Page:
A new article from BIOSEC Post-Doctoral Researcher Francis Massé has just been published in Political Geography. The article, ‘Topographies of security and the multiple spatialities of (conservation) power: Verticality, surveillance, and space-time compression in the bush’ is open access until 4 December 2018, and you can download a copy here.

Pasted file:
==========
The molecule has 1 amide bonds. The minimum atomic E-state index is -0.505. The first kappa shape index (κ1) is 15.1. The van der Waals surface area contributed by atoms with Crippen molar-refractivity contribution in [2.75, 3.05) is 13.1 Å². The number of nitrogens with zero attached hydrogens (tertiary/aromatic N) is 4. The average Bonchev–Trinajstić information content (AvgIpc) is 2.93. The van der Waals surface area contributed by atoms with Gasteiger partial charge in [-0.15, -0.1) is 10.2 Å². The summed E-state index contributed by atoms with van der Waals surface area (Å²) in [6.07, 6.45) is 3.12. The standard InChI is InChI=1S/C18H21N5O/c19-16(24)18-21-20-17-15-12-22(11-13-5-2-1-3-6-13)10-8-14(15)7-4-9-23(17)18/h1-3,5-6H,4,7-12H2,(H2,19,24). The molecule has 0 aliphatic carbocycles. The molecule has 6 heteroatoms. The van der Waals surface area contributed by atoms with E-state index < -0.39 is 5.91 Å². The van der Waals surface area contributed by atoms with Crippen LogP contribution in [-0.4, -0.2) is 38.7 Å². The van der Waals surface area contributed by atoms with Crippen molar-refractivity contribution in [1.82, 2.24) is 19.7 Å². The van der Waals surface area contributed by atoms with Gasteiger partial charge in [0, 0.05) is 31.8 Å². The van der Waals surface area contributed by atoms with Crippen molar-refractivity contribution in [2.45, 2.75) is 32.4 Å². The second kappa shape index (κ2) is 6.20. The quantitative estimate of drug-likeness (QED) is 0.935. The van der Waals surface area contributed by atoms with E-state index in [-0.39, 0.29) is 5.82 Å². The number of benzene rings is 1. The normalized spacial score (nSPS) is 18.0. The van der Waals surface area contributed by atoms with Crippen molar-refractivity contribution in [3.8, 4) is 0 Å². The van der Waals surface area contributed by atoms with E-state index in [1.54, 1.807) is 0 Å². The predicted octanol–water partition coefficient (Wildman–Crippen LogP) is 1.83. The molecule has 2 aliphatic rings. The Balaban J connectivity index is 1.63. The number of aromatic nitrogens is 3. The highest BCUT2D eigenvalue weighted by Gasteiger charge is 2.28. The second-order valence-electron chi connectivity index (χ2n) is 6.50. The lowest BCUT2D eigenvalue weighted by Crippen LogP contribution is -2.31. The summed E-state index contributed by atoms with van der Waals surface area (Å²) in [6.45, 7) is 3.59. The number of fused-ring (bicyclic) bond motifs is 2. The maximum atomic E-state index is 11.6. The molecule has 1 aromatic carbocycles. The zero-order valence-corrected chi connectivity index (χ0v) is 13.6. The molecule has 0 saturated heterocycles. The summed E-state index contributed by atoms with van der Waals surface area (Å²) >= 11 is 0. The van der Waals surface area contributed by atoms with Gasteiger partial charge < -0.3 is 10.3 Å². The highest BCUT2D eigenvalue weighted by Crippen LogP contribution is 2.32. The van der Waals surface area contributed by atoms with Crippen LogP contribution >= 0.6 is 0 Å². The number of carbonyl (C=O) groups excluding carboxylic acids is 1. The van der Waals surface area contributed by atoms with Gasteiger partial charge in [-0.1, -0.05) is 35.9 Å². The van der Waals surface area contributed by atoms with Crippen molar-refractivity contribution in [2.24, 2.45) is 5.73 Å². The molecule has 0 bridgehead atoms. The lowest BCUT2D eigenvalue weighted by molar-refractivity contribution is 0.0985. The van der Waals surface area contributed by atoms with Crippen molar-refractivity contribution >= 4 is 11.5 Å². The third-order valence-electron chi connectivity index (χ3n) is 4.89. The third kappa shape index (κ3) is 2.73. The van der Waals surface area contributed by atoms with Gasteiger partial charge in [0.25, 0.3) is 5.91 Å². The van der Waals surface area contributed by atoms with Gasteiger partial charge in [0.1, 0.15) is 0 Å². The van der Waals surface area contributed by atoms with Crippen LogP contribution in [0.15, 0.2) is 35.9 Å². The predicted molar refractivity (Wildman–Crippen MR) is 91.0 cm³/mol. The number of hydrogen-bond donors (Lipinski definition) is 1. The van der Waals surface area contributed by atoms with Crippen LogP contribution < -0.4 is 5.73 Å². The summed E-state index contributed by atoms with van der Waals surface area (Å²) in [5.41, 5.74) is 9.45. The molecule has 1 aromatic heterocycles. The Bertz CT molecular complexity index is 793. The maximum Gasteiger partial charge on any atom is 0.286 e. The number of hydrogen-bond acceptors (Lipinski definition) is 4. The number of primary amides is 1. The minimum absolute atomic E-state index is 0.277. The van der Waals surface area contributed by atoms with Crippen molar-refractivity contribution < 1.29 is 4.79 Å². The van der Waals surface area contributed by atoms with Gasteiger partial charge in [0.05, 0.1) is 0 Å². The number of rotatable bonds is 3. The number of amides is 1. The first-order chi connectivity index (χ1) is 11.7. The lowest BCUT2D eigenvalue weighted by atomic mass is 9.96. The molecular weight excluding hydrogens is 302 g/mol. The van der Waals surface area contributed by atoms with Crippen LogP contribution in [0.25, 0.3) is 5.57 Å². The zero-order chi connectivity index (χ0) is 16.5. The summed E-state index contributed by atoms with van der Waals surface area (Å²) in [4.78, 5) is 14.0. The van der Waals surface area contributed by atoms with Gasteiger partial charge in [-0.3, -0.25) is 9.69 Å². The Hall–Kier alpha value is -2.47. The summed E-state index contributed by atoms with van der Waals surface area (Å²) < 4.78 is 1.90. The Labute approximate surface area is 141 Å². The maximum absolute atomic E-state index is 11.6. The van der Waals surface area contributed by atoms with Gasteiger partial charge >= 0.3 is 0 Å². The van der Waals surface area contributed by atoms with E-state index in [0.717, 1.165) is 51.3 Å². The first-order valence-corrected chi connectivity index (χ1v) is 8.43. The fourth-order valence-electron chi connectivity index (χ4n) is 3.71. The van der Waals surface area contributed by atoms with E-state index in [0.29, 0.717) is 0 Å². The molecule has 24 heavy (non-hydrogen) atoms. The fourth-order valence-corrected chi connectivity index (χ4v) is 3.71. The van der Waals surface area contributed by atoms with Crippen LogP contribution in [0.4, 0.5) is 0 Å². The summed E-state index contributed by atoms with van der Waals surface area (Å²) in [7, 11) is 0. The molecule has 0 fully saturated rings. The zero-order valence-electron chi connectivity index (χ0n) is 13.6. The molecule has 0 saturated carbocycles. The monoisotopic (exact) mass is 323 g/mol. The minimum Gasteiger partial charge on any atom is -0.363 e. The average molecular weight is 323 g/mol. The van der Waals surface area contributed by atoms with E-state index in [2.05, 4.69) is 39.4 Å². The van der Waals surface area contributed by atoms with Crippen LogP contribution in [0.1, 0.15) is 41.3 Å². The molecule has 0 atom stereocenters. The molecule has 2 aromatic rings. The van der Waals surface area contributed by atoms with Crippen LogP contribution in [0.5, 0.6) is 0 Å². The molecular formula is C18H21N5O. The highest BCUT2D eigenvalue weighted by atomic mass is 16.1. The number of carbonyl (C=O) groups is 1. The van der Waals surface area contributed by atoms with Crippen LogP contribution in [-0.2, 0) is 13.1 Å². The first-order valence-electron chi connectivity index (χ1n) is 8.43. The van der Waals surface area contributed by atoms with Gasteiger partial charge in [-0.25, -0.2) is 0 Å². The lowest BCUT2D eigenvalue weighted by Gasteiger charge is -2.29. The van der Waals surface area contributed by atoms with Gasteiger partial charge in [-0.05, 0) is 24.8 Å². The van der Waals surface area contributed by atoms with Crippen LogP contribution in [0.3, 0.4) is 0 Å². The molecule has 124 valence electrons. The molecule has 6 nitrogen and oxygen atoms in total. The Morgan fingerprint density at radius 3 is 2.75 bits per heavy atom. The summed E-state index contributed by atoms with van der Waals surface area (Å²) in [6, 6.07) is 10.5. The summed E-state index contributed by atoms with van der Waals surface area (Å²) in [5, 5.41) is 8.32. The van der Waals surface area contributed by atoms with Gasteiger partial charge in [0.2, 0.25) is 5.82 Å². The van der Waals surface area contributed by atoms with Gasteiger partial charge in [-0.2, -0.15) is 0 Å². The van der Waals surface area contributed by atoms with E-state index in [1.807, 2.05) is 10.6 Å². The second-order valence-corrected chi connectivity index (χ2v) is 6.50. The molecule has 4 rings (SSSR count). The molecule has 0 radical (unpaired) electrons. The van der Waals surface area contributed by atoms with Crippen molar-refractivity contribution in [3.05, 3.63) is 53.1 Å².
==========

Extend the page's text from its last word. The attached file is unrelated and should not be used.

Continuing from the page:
This article advances the analytic of topography to account for vertical and horizontal dimensions of space, power, and the ways in which they articulate with biophysical and political-ecological dynamics to (re)-shape socio-spatial and socio-natural relations. While commonly used to refer to the horizontal, vertical, and environmental features of a particular landscape, social scientists use the language of topography to understand the connections between spaces, processes, and power dynamics. I combine these literal and metaphorical understandings of topography to examine how multiple dimensions of space and power coalesce to protect certain bodies, police others, and secure the space within each move. In response to increases in commercial poaching, for example, conservation-security actors are increasingly going aerial to mobilise the vertical as a dimension of space and power to protect wildlife, neutralise those who threaten them, and ultimately secure conservation areas below. Verticality thus becomes important as both an empirical and analytical phenomenon that matters for understanding shifting power dynamics in contexts where actors seek to secure space and resources from perceived threats. But, the vertical does not exist on its own. It is in the interaction of the horizontal, vertical, and political-ecological dynamics of protected areas that conservation-related power-geometries are altered. A topographical analysis results in a nuanced understanding of how power and related security practices and technologies work to (re-)shape human environment and territorial relations.